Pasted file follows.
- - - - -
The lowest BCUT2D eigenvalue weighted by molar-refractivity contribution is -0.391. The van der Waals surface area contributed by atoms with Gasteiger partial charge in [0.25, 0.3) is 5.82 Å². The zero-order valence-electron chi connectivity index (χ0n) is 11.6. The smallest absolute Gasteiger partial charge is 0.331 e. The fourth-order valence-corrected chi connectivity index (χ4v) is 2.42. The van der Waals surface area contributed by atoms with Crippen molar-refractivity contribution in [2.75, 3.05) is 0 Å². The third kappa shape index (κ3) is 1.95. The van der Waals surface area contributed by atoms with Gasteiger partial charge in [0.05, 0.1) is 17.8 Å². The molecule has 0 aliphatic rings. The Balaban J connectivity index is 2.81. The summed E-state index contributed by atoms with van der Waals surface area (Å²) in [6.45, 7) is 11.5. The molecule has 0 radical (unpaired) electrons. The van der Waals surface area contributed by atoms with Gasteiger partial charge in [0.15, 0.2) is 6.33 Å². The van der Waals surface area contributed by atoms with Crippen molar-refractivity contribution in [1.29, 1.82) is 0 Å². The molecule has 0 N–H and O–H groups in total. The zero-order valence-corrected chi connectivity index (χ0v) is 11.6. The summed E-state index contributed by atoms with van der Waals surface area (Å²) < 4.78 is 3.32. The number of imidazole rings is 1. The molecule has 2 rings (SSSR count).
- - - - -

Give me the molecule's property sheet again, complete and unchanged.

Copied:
The lowest BCUT2D eigenvalue weighted by molar-refractivity contribution is -0.391. The van der Waals surface area contributed by atoms with Gasteiger partial charge in [0.25, 0.3) is 5.82 Å². The zero-order valence-electron chi connectivity index (χ0n) is 11.6. The smallest absolute Gasteiger partial charge is 0.331 e. The fourth-order valence-corrected chi connectivity index (χ4v) is 2.42. The van der Waals surface area contributed by atoms with Crippen molar-refractivity contribution in [2.75, 3.05) is 0 Å². The third kappa shape index (κ3) is 1.95. The van der Waals surface area contributed by atoms with Gasteiger partial charge in [0.05, 0.1) is 17.8 Å². The molecule has 0 aliphatic rings. The Balaban J connectivity index is 2.81. The summed E-state index contributed by atoms with van der Waals surface area (Å²) in [6.45, 7) is 11.5. The molecule has 0 radical (unpaired) electrons. The van der Waals surface area contributed by atoms with Gasteiger partial charge in [0.15, 0.2) is 6.33 Å². The van der Waals surface area contributed by atoms with Crippen molar-refractivity contribution in [1.29, 1.82) is 0 Å². The molecule has 0 N–H and O–H groups in total. The zero-order valence-corrected chi connectivity index (χ0v) is 11.6. The summed E-state index contributed by atoms with van der Waals surface area (Å²) < 4.78 is 3.32. The number of imidazole rings is 1. The molecule has 2 rings (SSSR count).